ApoE4, a cholesterol-carrying protein, is, at least in part, responsible for the development of Alzheimer’s disease (AD) in around two-thirds of individuals who develop this disease. However, it is not known how ApoE4 is involved in generating AD. Researchers at the Buck Institute (San Francisco), assisted by several other researchers, including Dr. Matthew Hart of the University of Texas Health Science Center, have discovered a connection between ApoE4 and SirT1 that is targeted by resveratrol, a powerful antioxidant that is present in red wine. SirT1 is known as an anti-aging protein. The current study is available in The Proceedings of the National Academy of Sciences.
Lead scientists in the study Rammoham Rao, PhD, and Dale Bredesen, MD, founding CEO of the Buck Institute, have uncovered that ApoE4 generates a significant decrease in SirT1. This result was found in cultured neurons as well as brain samples from patients with ApoE4 and AD. They also discovered that abnormalities linked with ApoE4 and AD, for example production of phospho-tau and amyloid-beta, could be prevented by increasing SirT1. Additionally, the researchers have identified drugs that exert the same effect. Rao believes that this research offers a way to not only screen for Alzheimer’s disease but provide a way to prevent and treat this neurodegenerative disease. “One of our goals is to identify a safe, non-toxic treatment that could be given to anyone who carries the ApoE4 gene to prevent the development of AD.”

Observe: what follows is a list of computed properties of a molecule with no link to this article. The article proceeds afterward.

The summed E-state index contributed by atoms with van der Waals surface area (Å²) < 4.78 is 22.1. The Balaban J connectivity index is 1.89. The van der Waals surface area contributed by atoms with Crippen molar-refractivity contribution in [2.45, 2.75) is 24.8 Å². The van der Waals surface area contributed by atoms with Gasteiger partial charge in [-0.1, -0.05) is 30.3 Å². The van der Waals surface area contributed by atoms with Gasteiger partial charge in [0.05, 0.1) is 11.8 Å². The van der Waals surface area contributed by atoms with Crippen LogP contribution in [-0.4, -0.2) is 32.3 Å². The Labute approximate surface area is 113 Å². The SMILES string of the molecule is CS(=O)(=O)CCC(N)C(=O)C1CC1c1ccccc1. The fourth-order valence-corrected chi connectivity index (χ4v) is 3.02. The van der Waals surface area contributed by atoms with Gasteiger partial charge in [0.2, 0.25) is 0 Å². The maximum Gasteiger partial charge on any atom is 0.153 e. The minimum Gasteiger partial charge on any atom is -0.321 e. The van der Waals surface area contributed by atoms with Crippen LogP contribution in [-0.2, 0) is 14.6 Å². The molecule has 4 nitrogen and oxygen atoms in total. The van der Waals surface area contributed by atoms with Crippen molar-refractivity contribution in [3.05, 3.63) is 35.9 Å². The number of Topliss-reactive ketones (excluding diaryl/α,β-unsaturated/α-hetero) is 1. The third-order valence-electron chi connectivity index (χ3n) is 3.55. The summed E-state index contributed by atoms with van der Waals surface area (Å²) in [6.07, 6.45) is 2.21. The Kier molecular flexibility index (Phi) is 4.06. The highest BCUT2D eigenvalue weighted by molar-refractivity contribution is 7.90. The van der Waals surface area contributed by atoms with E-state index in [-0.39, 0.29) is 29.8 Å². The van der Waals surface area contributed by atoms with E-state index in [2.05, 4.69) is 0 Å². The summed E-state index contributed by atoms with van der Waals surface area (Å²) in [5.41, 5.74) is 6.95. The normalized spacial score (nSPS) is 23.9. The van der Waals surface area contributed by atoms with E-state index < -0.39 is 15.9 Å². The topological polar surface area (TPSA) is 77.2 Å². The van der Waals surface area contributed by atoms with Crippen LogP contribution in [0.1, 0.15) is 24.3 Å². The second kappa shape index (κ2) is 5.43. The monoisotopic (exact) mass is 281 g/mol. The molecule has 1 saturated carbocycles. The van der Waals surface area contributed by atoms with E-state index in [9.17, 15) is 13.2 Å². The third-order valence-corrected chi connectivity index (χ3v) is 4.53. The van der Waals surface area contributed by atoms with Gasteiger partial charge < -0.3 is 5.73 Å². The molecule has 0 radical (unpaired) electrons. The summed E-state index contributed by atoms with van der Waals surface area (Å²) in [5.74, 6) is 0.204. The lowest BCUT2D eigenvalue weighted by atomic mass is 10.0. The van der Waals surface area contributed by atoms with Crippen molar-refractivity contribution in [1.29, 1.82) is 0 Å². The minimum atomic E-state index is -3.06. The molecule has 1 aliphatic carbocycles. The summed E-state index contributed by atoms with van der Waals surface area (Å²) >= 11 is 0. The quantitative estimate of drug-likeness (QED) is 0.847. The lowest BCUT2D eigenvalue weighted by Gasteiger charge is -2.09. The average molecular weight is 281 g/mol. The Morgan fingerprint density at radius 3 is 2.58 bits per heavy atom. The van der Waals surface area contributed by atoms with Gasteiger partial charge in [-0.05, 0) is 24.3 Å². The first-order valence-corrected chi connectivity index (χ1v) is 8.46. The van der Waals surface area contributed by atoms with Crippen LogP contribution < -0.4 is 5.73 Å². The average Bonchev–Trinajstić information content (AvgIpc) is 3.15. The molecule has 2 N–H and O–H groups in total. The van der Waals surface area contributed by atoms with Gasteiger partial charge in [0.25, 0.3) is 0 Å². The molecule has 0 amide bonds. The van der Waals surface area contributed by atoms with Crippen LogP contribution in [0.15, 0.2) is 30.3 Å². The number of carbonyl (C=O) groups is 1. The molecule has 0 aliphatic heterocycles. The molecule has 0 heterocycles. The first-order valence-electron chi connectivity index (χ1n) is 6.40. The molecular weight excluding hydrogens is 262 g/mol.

The reduction in SirT1 was found to be associated with the way amyloid precursor protein (APP) is processed. The ApoE4 protein favors formation of amyloid-beta peptide. Amyloid-beta is known to be linked to sticky plaques that are the visual marker of AD. With ApoE3, which imparts no increased risk of Alzheimer’s, there was a greater ratio of the anti-Alzheimer’s peptide (sAPP) present relative to the pro-Alzheimer’s amyloid-beta peptide. This result supports what happens with a reduction in SirT1. Previous experiments demonstrated that an increase in SirT1 increases ADAM10 which is an enzyme that cleaves APP to make sAPP alpha and prevent amyloid-beta.
It is reported that Alzheimer’s disease affects more than 5 million Americans. Currently, there is no cure or any way to stop the progression of symptoms such as memory loss. It is desirable to find preventative therapies, especially for 2.5 percent of the population that carry two alleles for ApoE4. Carrying two alleles puts an individual at a 10-fold increased risk of developing AD. Additionally, 25 percent of the population carries a single copy of ApoE4, which also confers risk. The Buck researchers hope that the current study will identify therapies that will prevent AD.